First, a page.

YIWEN HU/THE HOYA Eastern Market is a well-known destination for food lovers and even so, Rose’s Luxury stands out among the crowd. The dishes at this upscale diner feature bold flavor combinations that never fail to impress.
YIWEN HU/THE HOYA
Eastern Market is a well-known destination for food lovers and even so, Rose’s Luxury stands out among the crowd. The dishes at this upscale diner feature bold flavor combinations that never fail to impress.

★★★★★

$$$

At just 20 past 4 p.m. on a Friday afternoon, still 40 minutes before Rose’s Luxury opened its door, a line of well over 30 people had already formed in front of the neighborhood favorite in Eastern Market.

Among the string of restaurants along the Barracks Row, this tiny and quaint-looking diner arguably enjoys the most popularity.Parties of over four almost always need to arrive an hour before the restaurant starts serving dinner to avoid another three, or even five, hours of waiting. Patrons both from and outside the area flock to 717 8th St. SE, to taste for themselves whether or not Rose’s Luxury lives up to the neon “Awesome” sign hanging on its back wall.

With all the hype on the Internet, it’s easy to wonder if the quality of the food at Rose’s Luxury has been exaggerated; with over half an hour of waiting in line, the anticipation raises even higher.

However, doubts dissipate as soon as the interior of the diner comes into sight — the bricks on the wall and the lanterns overhead create a familial atmosphere, while the art pieces add an aesthetic and elegant appeal to the space.

Depending upon availability and preference, patrons are seated in one of the four dining areas: the patio, which is pleasant on nice days; the front salon, where larger parties are usually accommodated; the bar, which is located in front of the open kitchen; and the back salon under the glass roof. In fact, many a “veteran” patron purposefully asks to be seated on the stools in order to enjoy the most well-paced dining experience and to engage in lively conversations with the team working the culinary magic.

Unless orders of raw bar items have been placed, dinners at Rose’s usually start with a loaf of challah. The golden-crusted bread, always fresh out of the oven, infuses the air with an irresistible aroma. When peeled into pieces, dipped in honey and spread with a thin layer of sesame-sprinkled butter, the warm Challah alone already exceeds every expectation one might have had for the restaurant.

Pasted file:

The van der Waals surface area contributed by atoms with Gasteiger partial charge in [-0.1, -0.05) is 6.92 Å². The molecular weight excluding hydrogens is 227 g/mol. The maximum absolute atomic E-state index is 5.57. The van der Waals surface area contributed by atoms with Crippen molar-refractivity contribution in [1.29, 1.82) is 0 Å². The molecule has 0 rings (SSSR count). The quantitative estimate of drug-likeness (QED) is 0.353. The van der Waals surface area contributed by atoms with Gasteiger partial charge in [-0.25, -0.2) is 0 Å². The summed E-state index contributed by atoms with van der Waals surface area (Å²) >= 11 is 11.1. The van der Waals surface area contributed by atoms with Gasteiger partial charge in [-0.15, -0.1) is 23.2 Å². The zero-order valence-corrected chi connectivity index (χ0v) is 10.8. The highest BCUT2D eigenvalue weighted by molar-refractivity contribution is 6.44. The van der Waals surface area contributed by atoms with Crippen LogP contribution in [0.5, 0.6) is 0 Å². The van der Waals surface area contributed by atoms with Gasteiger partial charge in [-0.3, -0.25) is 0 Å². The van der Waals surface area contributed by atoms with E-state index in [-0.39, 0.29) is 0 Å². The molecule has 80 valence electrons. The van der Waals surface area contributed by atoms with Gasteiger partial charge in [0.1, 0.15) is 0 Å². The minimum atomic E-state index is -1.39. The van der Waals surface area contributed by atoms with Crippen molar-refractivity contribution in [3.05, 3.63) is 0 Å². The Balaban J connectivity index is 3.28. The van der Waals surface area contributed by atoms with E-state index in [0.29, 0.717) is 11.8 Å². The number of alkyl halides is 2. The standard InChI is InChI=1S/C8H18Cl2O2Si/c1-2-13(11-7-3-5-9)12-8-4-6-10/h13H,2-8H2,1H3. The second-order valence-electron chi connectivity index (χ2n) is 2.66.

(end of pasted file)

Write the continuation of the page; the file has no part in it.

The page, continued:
Although the menu at Rose’s Luxury changes on a seasonal basis, there are nonetheless several time-honored signature dishes, one of which is the pork sausage habanero and lychee salad ($13). Present in the cute white bowl are the stated ingredients, as well as sour cream, slices of red onions and a variety of spices. Customers are encouraged to mix everything up and to eat the salad straight from the bowl. This way, all of the flavors can be savored at once: the crunchy lychee halves, the silky sour cream, the spicy onions, the savory sausages. Not a single layer of taste is lost.

Here at Rose’s Luxury, ingredients are mixed and matched in surprising combinations. Among the seasonal options on the list of cold dishes, the Malpeque oysters with green apple and wasabi granita ($3 each) have found favor both among the diners and the wait staff. Lying on a bed of shredded ice, the oysters come in their teardrop-shaped half shells. Known for their tender texture and briny taste, the oysters have a sweet finish that is complemented by the refreshing green wasabi. On the other hand, the caramelized cauliflower, greek yogurt and some other stuff ($13) has the power to turn a stout meat-lover into a pious vegetarian. Any personal opinion on cauliflowers is bound to change after just one bite into the crispy veggie blossom; aversion will subside and become a newfound love.

Pasta is another one of Rose’s many renowned house specialties. The mezze rigatoni with Parmesan cream and truffled breadcrumbs ($12) is the paradise for cream-and-cheese lovers. When paired with white truffles ($20 a portion), the flavor escalates. It might not bring one to his knees, but it is certainly capable of driving one to the verge of shedding tears of joy. In comparison, the classic cacio e pepe ($13), though loyal to the traditional rendition and undeniably delicious, is nevertheless eclipsed by the rigatoni.

The chef’s ingenuity does not end with the main dishes. The famous foie gras french toast with cinnamon crumb and ice cream ($8) again testifies to the limitless creation of Rose’s Luxury. As strange and heavy as it sounds, the actual plate is a perfect harmony of sweet and savory, hot and cold. For those with a penchant for a minty flavor, the lighter English pea cake with mint curd and pistachio crunch ($8) might be an ideal alternative to conclude the meal.

Cozy, welcoming, incredible, unique, awe-inspiring — perhaps not enough adjectives can ever suffice to describe a dinner at Rose’s. Truly, as what is written on top of the menu, one can only “eat, go home, come back tomorrow.”

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